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Slipperduke

The Camden Cad
Joined
Aug 24, 2004
Messages
4,333
Location
North London
One week on from The Great Chelsea Punishment and still the sense of shock reverberates through the global game. A steady stream of similar accusations have trickled in through the front door of FIFA HQ with some of English football's proudest names implicated in the scandal. Poaching, it is alleged, is a far wider problem than we thought. It's all a bit mystifying really, because any parent who allows their child to sign for a big four club is quite obviously a moron.

Back in the 1995-96 season, Manchester United showed the world just how profitable a good youth policy could be. David Beckham, Nicky Butt, Paul Scholes and the Neville brothers joined Ryan Giggs in the first team and romped to a league and cup double. But in today's world, that just wouldn't happen.

It is no coincidence that, of all the big English clubs, the two with the best record of blooding young talent are Arsenal and United. Arsene Wenger and Sir Alex Ferguson have so much built-up political capital that they can afford to take chances. Only just, mind you. Wenger came in for heavy criticism over the summer for his belief in youth and some Manchester United fans would prefer that Ferguson spent some money on a big name front-man rather than giving Danny Welbeck any more chances. As for the rest of the EPL bosses, why should they bother? Rafa Benitez is in enough trouble as it is without taking risks on try-hard young shavers and one look at the tenure length of Carlo Ancelotti's predecessors would have dissuaded him from ever dipping into his youth team, a view he may have had to reassess now.

Football is not like the computer games. Players are not constant variables, they're big piles of nerves who need reassurance. You can't just drop a youngster into a team and expect him to perform at his peak. You certainly can't hope to judge a kid on 20 minutes at the end of a Carling Cup tie. Footballers need time to adjust, time to grow comfortable in front of large, unfriendly crowds. Quite simply, they need games. Even Beckham, a global superstar, took a while to make his potential obvious to observers. But who, outside of The Emirates, gets that time anymore?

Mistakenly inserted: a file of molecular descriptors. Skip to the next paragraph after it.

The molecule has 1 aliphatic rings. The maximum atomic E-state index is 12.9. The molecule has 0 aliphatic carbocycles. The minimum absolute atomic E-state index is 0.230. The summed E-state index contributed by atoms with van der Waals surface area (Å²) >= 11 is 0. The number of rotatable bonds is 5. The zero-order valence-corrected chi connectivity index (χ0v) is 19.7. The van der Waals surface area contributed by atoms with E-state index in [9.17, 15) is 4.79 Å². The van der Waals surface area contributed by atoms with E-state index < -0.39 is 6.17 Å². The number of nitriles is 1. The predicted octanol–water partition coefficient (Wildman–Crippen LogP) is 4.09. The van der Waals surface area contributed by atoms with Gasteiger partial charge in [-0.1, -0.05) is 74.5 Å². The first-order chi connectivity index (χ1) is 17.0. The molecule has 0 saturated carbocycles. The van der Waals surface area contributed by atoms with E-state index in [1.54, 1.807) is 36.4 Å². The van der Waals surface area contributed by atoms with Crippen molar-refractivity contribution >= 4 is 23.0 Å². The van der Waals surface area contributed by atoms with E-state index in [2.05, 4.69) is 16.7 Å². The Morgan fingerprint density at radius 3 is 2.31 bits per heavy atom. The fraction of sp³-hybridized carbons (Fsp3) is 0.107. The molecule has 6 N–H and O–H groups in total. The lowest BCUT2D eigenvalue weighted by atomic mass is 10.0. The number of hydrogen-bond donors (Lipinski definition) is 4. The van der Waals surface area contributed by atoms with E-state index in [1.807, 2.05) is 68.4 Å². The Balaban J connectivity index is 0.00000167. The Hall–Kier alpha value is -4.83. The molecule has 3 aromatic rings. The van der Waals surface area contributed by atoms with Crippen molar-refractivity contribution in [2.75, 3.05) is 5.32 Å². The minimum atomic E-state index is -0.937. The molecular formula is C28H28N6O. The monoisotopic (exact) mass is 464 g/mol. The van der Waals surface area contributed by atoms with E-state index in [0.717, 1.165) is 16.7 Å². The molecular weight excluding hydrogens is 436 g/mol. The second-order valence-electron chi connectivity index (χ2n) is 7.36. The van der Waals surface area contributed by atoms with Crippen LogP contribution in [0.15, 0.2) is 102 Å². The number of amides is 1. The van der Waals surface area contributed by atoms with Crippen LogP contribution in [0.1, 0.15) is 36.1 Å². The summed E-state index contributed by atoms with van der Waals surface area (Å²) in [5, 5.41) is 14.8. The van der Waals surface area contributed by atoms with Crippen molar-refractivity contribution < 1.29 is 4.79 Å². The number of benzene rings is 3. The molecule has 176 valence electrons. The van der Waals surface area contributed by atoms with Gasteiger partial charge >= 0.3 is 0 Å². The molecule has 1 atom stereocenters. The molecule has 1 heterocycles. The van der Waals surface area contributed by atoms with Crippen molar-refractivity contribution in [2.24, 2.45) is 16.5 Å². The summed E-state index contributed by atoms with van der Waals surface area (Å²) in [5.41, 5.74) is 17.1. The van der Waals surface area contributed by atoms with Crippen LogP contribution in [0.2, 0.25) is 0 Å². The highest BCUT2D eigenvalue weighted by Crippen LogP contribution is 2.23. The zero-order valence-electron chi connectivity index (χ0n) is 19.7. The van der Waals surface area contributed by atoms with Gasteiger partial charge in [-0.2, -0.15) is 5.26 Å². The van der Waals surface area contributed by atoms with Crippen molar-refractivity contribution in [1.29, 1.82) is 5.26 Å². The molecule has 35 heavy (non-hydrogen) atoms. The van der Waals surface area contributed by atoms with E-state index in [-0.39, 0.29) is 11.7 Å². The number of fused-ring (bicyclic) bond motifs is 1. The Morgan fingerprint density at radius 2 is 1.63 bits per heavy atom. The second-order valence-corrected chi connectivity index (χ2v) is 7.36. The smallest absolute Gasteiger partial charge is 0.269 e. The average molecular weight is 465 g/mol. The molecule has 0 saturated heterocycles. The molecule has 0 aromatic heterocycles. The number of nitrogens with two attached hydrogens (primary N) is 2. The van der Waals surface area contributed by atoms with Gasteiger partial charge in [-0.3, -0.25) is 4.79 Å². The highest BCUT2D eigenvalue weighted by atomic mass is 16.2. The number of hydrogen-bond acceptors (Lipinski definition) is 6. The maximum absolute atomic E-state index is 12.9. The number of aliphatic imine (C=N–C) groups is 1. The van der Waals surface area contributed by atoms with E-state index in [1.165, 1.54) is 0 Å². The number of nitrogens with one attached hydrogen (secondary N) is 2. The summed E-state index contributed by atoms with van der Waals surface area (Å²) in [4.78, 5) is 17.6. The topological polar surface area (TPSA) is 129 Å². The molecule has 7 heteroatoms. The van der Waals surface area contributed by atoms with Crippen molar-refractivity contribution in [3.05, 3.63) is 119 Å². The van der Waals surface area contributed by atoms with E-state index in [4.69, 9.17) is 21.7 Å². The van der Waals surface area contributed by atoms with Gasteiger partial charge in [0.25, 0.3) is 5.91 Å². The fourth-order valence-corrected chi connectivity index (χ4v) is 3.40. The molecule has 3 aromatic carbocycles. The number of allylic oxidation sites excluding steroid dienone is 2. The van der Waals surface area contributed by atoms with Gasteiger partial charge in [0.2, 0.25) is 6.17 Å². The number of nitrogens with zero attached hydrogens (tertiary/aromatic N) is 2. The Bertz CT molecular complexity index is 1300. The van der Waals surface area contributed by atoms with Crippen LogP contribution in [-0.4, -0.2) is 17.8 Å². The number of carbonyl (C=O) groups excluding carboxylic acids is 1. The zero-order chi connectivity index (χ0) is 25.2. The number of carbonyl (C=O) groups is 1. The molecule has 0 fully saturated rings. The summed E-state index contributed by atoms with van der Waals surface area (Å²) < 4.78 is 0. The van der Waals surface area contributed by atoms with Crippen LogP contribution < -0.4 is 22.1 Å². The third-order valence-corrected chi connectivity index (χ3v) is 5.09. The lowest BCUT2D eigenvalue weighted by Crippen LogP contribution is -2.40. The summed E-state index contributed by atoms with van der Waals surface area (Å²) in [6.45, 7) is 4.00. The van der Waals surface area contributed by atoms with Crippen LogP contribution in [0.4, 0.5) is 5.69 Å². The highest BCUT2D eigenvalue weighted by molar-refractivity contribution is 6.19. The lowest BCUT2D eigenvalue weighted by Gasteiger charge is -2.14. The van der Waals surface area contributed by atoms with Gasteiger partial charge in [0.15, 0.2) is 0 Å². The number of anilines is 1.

The last academy player to seal a place in the first team at Anfield was Steven Gerrard and that was over ten years ago. Stephen Warnock, Neil Mellor and Darren Potter, all fortunate enough to be given short runs in the team, have long since gone. It's no better at Chelsea. Scott Sinclair made a handful of appearances, as did Carlton Cole and Jody Morris, but you have to go all the way back to John Terry to find a genuine success story. Even Arsenal and United eventually dispense with the vast majority of their youth teams. Why do so many parents think that their offspring will enjoy any more success than ten years worth of like-minded, equally capable hopefuls? Is it irrational hope or is just stupidity? Either way, it almost always ends with the same result; three years of reserve football, a season-long loan at Accrington Stanley and a free transfer at the age of 22.